Getting customers on the hook for next year...

Discussion in 'Lawn Mowing' started by MJStrain, Aug 24, 2002.

  1. MJStrain

    MJStrain LawnSite Member
    Posts: 156

    Being my first year, I am wondering when do you guys approach your clients for their business in 2003? Keep in mind that my residentials do not sign contracts....I know I know...:rolleyes:
     
  2. GroundKprs

    GroundKprs LawnSite Bronze Member
    Posts: 1,969

    You get your clients "on the hook" forever by doing a class job this year, or really this mowing. After 23 years in the business, I still work on a jobsite like it is the only thing I have to do, until it is done. Doesn't matter if I'm 2 days behind because of rain or whatever, if I need an extra half hour at this site to make it look good, that's what must be done.

    That way, the only time I'm stressed is in the truck, deciding which of the 2-day late jobs to do next, LOL.

    And res do sign contracts, just like comm. Contract to me is not to lock them or me into anything. They are just to put an understanding in writing. I started contracts so if I croak suddenly, wife and dad can figure out what I had agreed with clients. Any good lawyer will tell you that a contract is just an agreement between parties, and if one or more of the parties wants to get out of the agreement, they can.

    Quality and dependability gaurantee more work than any contract.

    And on your sig line: it's "hemerrhoids". Walking or riding, if you've ever had them, they're a pain in the tail! :cry:
     
  3. GarPA

    GarPA LawnSite Silver Member
    from PA
    Posts: 2,585

    MJ...you ask a good question...aside from the quality issue which I try to do ...I have been thinking about when to nail down my good accounts for next....I have a few that are gold mines and yes they are very happy with me....but still....I want it nailed...yesI know the contract is just basically a piece of paper...but it does show that at least a gentlemens agreement has been reached...and most people I work with like to stand by their word...anyone use any little perks or incentives to get an early committment for next year?? we'd like like to hear how you do it...thanks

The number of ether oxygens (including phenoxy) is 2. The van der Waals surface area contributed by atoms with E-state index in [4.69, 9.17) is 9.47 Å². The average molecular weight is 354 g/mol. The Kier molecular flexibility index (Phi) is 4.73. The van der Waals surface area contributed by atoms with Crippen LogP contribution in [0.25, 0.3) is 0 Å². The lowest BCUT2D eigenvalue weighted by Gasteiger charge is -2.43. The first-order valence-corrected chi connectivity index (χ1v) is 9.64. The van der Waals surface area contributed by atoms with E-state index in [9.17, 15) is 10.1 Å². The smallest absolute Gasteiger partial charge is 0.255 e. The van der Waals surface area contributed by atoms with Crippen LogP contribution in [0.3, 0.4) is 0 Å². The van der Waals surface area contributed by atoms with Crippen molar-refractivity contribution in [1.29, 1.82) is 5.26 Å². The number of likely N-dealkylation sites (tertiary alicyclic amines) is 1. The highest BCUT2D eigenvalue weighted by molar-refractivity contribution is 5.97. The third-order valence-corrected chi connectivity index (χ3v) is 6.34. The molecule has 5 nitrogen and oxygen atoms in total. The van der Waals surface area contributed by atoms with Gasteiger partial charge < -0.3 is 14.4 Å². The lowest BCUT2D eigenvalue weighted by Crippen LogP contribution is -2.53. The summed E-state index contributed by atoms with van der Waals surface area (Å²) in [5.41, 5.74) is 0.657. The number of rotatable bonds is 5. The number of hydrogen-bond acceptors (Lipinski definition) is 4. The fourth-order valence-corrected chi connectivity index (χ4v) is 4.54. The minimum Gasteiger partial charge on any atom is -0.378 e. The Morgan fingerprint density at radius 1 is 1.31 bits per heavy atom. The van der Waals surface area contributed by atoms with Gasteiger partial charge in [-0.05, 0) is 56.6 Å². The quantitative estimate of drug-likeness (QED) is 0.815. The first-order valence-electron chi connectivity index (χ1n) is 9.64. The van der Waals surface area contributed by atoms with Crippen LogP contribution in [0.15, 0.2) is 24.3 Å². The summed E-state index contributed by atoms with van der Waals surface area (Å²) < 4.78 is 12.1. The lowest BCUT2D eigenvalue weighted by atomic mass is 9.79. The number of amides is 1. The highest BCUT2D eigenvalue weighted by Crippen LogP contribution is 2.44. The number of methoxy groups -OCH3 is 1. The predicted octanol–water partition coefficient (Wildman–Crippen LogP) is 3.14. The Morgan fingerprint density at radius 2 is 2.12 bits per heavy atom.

4. TurfGuyTX

    TurfGuyTX LawnSite Senior Member
    from DFW
    Posts: 648

    Groundskprs answered this well. Not all residential customers want to sign a contract, but many of them will. Some of my favorite customers get a poinsetta from me with a wish for happy holidays and my wish for continuing my service with them. The poinsettas given early enough seem to remind them of me when Christmas bonus's are handed out. ;) Overall, Quality is the key to keeping customers. Good luck.
     
  5. GarPA

    GarPA LawnSite Silver Member
    from PA
    Posts: 2,585

    Very classy idea! I like it....for a couple of reasons..heh heh!
     
  6. TurfGuyTX

    TurfGuyTX LawnSite Senior Member
    from DFW
    Posts: 648

    Thanks. One other benefit: When family and friends visit the customer, sometimes they enquire about the poinsetta. This generates new leads. Plus, if records are kept properly, you deduct the expense of the poinsettas.
     
  7. dforbes

    dforbes LawnSite Member
    Posts: 195

    I usally send a survey out when the end of mowing season is near. simple questions were you happy with the way you lawn looks, beds, and so forth. how did you rate our service. Whatever fits your business. suggetions to improve service. at the botom of the page is a box to check which says sign me up for next year and one that says don't sign me up. almost always people check sign me up. If they don't there is still a little time this season to identify the problem and fix it this fall. This has worked well for me to retain customers.
    Dennis
     
  8. 1MajorTom

    1MajorTom Senior Moderator
    Posts: 6,074

    We send out a newsletter the first part of February. In it, it states that service will continue automatically once the growing season begins. If they have any questions, they are instructed to call by March 1st. That way if we lost any, we know how many new openings we will have available.

    Groundkprs (Jim): I'm going out on a limb here, but I still don't think that's spelled right. ;)
    Try hemorrhoids. It's not often, if ever, that I get to correct you. :)
     
  9. m&m

    m&m LawnSite Member
    Posts: 169

    no matter how u spell it, they hurt the same way...........lol
     
  10. GroundKprs

    GroundKprs LawnSite Bronze Member
    Posts: 1,969

    Guess I should proof read a little.

    h e m o r r h o i d s, piles, PITA! LOL - not!!
     

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